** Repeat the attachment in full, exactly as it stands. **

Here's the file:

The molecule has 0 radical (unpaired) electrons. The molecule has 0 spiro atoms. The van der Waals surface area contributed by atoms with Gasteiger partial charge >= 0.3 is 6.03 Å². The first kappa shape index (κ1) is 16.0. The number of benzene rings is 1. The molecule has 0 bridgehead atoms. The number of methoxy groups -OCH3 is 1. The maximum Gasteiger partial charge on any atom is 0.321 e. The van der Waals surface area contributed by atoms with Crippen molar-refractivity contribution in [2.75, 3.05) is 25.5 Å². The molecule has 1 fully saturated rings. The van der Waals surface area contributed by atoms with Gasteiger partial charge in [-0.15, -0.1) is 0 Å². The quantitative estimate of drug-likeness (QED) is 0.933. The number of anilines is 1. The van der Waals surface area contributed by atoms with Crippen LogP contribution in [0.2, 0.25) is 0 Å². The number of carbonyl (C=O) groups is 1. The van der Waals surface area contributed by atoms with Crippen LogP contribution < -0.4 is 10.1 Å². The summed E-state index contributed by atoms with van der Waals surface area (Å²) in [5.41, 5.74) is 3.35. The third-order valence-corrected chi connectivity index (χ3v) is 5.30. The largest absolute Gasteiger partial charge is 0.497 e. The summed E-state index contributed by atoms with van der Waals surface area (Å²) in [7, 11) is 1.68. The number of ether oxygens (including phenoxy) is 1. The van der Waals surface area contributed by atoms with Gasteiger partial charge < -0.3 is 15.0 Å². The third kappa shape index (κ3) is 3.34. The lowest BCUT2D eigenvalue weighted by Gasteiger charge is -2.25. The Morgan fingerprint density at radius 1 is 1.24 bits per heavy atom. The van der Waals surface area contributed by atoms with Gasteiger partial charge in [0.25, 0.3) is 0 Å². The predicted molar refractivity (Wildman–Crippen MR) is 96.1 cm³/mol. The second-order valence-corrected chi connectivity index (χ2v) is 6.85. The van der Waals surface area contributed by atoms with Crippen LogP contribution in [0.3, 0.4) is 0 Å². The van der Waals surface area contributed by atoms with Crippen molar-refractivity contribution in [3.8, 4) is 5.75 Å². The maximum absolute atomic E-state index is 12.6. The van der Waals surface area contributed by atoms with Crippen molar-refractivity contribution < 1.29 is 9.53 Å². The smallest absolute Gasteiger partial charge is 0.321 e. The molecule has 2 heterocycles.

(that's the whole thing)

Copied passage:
The molecule has 0 radical (unpaired) electrons. The molecule has 0 spiro atoms. The van der Waals surface area contributed by atoms with Gasteiger partial charge >= 0.3 is 6.03 Å². The first kappa shape index (κ1) is 16.0. The number of benzene rings is 1. The molecule has 0 bridgehead atoms. The number of methoxy groups -OCH3 is 1. The maximum Gasteiger partial charge on any atom is 0.321 e. The van der Waals surface area contributed by atoms with Crippen molar-refractivity contribution in [2.75, 3.05) is 25.5 Å². The molecule has 1 fully saturated rings. The van der Waals surface area contributed by atoms with Gasteiger partial charge in [-0.15, -0.1) is 0 Å². The quantitative estimate of drug-likeness (QED) is 0.933. The number of anilines is 1. The van der Waals surface area contributed by atoms with Crippen LogP contribution in [0.2, 0.25) is 0 Å². The number of carbonyl (C=O) groups is 1. The van der Waals surface area contributed by atoms with Crippen LogP contribution < -0.4 is 10.1 Å². The summed E-state index contributed by atoms with van der Waals surface area (Å²) in [5.41, 5.74) is 3.35. The third-order valence-corrected chi connectivity index (χ3v) is 5.30. The largest absolute Gasteiger partial charge is 0.497 e. The summed E-state index contributed by atoms with van der Waals surface area (Å²) in [7, 11) is 1.68. The number of ether oxygens (including phenoxy) is 1. The van der Waals surface area contributed by atoms with Gasteiger partial charge < -0.3 is 15.0 Å². The third kappa shape index (κ3) is 3.34. The lowest BCUT2D eigenvalue weighted by Gasteiger charge is -2.25. The Morgan fingerprint density at radius 1 is 1.24 bits per heavy atom. The van der Waals surface area contributed by atoms with Gasteiger partial charge in [0.25, 0.3) is 0 Å². The predicted molar refractivity (Wildman–Crippen MR) is 96.1 cm³/mol. The second-order valence-corrected chi connectivity index (χ2v) is 6.85. The van der Waals surface area contributed by atoms with Crippen LogP contribution in [0.3, 0.4) is 0 Å². The van der Waals surface area contributed by atoms with Crippen molar-refractivity contribution in [3.8, 4) is 5.75 Å². The maximum absolute atomic E-state index is 12.6. The van der Waals surface area contributed by atoms with Crippen molar-refractivity contribution < 1.29 is 9.53 Å². The smallest absolute Gasteiger partial charge is 0.321 e. The molecule has 2 heterocycles.